3. Jean-Jacques Rousseau highly influenced The Enlightenment, a period which introduced critical thinking to the common people. Which book or author forced you to think more critically?

The Midnight Library was definitely a book that made me think about my life more critically! I love how it focused on the meaning of life in the simplest possible way, and I absolutely love the idea behind multiple versions of our own lives.

4. Voltaire once said: ”I do not agree with what you have to say, but I’ll defend to the death your right to say it”. Which is a popular book everyone seems to love but you didn’t?

It might not be a big surprise, but I didn’t love The Night Circus AT ALL. This book was just soooo not for me and I struggled with it immensely. I did not like the writing style, I could not understand the characters at all, and it was just so over the top for me. It was one of the biggest reading dissapointments in my life.

5. Hannah Arendt – doomed controversial even by her friends, Hannah Arendt did not shy away from telling what she thought was true. Name a book that will leave readers uncomfortable, but tells an important story.

The Reader by Bernhard Schlink was definitely one of the most uncomfortable books I read, yet it tells a very important story. I read it two times and I think it’s a must-read for everyone.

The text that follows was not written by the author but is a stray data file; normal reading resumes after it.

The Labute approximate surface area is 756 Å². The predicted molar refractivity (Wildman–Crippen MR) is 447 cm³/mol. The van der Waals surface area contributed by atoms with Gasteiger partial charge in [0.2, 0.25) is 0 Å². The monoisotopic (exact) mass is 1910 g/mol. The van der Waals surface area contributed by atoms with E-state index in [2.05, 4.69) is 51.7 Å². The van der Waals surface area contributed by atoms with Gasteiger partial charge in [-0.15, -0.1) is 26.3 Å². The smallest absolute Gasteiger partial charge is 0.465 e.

6. “You must have chaos within you to give birth to a dancing star.” A wonderful quote from Nietzsche out of “Thus spoke Zarathustra”. Which book do you go back to for its beautiful writing?

If I were to pick one book just for its beautiful writing, it would be Life of Pi. I didn’t like it that much as some people did, but it’s definitely beautifully written. The film is even more beautiful!

7. Jean-Paul Sartre raised the question “What is literature?” in one of his books. What is good literature for you?

Hmmmm, this one is tricky. I think “good” and “bad” are very arbitrary words and what is good for one person, isn’t necessarily good for the other. Good literature for me are books that I really enjoy and books that deal with difficult, yet interesting topics. It is a very wide definition of good literature, but I think everyone would agree with me to some extent 😉

8. Albert Camus – which book did you have to keep pushing through because you really wanted to understand it’s meaning?